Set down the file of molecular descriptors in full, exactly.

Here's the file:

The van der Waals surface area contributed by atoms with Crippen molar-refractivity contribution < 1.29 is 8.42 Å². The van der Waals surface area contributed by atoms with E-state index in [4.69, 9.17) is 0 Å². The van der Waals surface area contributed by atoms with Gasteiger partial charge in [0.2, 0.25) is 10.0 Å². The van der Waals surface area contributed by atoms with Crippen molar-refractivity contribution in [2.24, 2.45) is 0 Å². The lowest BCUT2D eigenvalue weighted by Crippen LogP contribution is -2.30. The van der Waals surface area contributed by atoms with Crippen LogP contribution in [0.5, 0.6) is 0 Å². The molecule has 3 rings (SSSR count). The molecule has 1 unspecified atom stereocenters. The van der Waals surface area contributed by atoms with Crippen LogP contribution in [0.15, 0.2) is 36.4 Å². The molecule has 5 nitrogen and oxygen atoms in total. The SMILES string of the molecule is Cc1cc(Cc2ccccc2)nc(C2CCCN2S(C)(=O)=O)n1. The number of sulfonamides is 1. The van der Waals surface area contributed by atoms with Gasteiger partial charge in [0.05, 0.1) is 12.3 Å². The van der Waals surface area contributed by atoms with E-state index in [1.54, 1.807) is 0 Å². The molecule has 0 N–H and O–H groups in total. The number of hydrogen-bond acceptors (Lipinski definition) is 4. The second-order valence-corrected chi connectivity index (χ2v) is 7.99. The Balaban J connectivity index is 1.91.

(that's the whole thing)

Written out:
The van der Waals surface area contributed by atoms with Crippen molar-refractivity contribution < 1.29 is 8.42 Å². The van der Waals surface area contributed by atoms with E-state index in [4.69, 9.17) is 0 Å². The van der Waals surface area contributed by atoms with Gasteiger partial charge in [0.2, 0.25) is 10.0 Å². The van der Waals surface area contributed by atoms with Crippen molar-refractivity contribution in [2.24, 2.45) is 0 Å². The lowest BCUT2D eigenvalue weighted by Crippen LogP contribution is -2.30. The van der Waals surface area contributed by atoms with Crippen LogP contribution in [0.5, 0.6) is 0 Å². The molecule has 3 rings (SSSR count). The molecule has 1 unspecified atom stereocenters. The van der Waals surface area contributed by atoms with Crippen LogP contribution in [0.15, 0.2) is 36.4 Å². The molecule has 5 nitrogen and oxygen atoms in total. The SMILES string of the molecule is Cc1cc(Cc2ccccc2)nc(C2CCCN2S(C)(=O)=O)n1. The number of sulfonamides is 1. The van der Waals surface area contributed by atoms with Gasteiger partial charge in [0.05, 0.1) is 12.3 Å². The van der Waals surface area contributed by atoms with E-state index in [1.54, 1.807) is 0 Å². The molecule has 0 N–H and O–H groups in total. The number of hydrogen-bond acceptors (Lipinski definition) is 4. The second-order valence-corrected chi connectivity index (χ2v) is 7.99. The Balaban J connectivity index is 1.91.